Fifty years after Dr. Martin Luther King Jr.’s assassination sparked outrage on Chicago’s West Side, Jane Addams Hull-House Museum revisits artists at the center of neighborhood change. The Best Side: The Art and Soul of Jackie Hetherington, features works of a local, West Side artist who—just seven months after the 1968 uprising—co-founded Art and Soul, a unique neighborhood center located in two storefronts at 3742 West 16th Street in the North Lawndale neighborhood. An innovative collaboration between communities and museums, Art and Soul was one of a number of initiatives created by the Conservative Vice Lords, Inc., an organization that promoted self-determination on the city’s West Side.
The Best Side presents woodblock prints the artist created in Chicago in the 1980s depicting scenes from Chicago’s West Side. The show reveals an important lost chapter in the artistic history of Chicago and the West Side—one that pushes against the prevailing narrative of the West Side and seeks to underscore the mantra that has been uttered for decades by residents of the community: The West Side is the best side.”
Jane Addams Hull-House Museum acknowledges the generous contributions of Ann Zelle, a photographer, sculptor, arts administrator and former staff at Chicago’s Museum of Contemporary Art in 1968, where she was involved in the formation of Art & Soul. All of the works in the exhibition are gifts or loans from Ann Zelle. A number of reprints of her photographs are exhibited with her permission.
The Artist: Jackie Hetherington
Jackie Hetherington (1935-1989) was born in Chicago in 1935. His father, James, came from Alabama, and his mother, Katie Jones Hetherington, came from Tennessee. His father had been a cook in hobo camps along the railroad; his mother, “Sister Kate,” ministered to a series of churches and to Illinois prisons.
As young teens, Jackie and his brother Daniel (Danny) rode their bikes from North Lawndale to downtown’s Art Institute of Chicago where they took art classes on scholarship. Jackie continued to study art and printmaking for the rest of his life and he and Danny gave away, bartered, and sold their artwork wherever they lived.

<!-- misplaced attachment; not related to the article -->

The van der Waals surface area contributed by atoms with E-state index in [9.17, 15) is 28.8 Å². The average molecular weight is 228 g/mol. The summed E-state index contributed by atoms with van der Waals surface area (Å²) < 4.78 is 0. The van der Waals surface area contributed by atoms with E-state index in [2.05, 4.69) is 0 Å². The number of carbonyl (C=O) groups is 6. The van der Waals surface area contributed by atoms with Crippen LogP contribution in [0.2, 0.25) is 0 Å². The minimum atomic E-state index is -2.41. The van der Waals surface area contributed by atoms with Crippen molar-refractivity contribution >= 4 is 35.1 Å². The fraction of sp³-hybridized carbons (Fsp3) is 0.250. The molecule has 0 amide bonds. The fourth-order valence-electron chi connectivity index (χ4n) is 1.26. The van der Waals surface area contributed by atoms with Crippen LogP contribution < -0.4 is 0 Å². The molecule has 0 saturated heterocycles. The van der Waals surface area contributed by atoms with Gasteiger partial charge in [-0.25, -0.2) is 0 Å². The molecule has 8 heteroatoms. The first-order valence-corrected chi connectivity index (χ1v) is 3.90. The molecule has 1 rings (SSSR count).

Neither brother ever had an exhibition of his work—until now.
Jackie’s work ranged from portraits to local cityscapes; paintings of pop culture figures to "8 pages" (hand drawn versions of popular comic books sold on the streets). He worked at many trades, including freelance design and sales. He owned his own barbershop for five years, and cut hair on the side wherever he lived, including at a new, experimental art center he co-founded in North Lawndale, called Art & Soul.
Jackie was also committed to educating young people. He taught art, but also boxing and wrestling at West Side community centers and schools. In 1967-69 he worked with the Conservative Vice Lords, Inc. - an organization that was then an offshoot of the Vice Lords street gang— the then-emergent Museum of Contemporary Art in Chicago, and an Advisory Council of Community Organizations to develop and find funding for the Art & Soul artistic workshop and gallery space. As founding Director of Art & Soul, Jackie was in charge of administration, staff, program development, and community outreach.
In 1970, Jackie moved to Washington, DC, to serve as program consultant and designer for Youth Organizations United. He stayed in Washington for ten years, studying visual communications at the Corcoran School of Art, working as Assistant Manager of the Corcoran Gallery's Sales Shop, and working as a screen printer for a big company which printed, among other things, all the signs and maps for Washington's new Metro system. In 1980, he returned home to Chicago and worked as a screen printer until his death in 1989.
(Biography Source: Ann Zelle )
The Best Side: The Art and Soul of Jackie Hetherington is a part of Jane Addams Hull-House’s Making the West Side Project. Making the West Side: Community Conversations on Neighborhood an ongoing project that brings together scholars, activists, neighborhood residents, and other stakeholders to investigate the history of neighborhood change on Chicago’s West Side and connect those histories to contemporary issues and concerns.
The Best Side runs as a compatible show with Claiming Space: Creative Grounds and Freedom Summer School, a collaborative exhibition with artists, educators and students that explores the transformation of public school space amidst the backdrop of depopulation, divestment and school closures on Chicago’s West Side.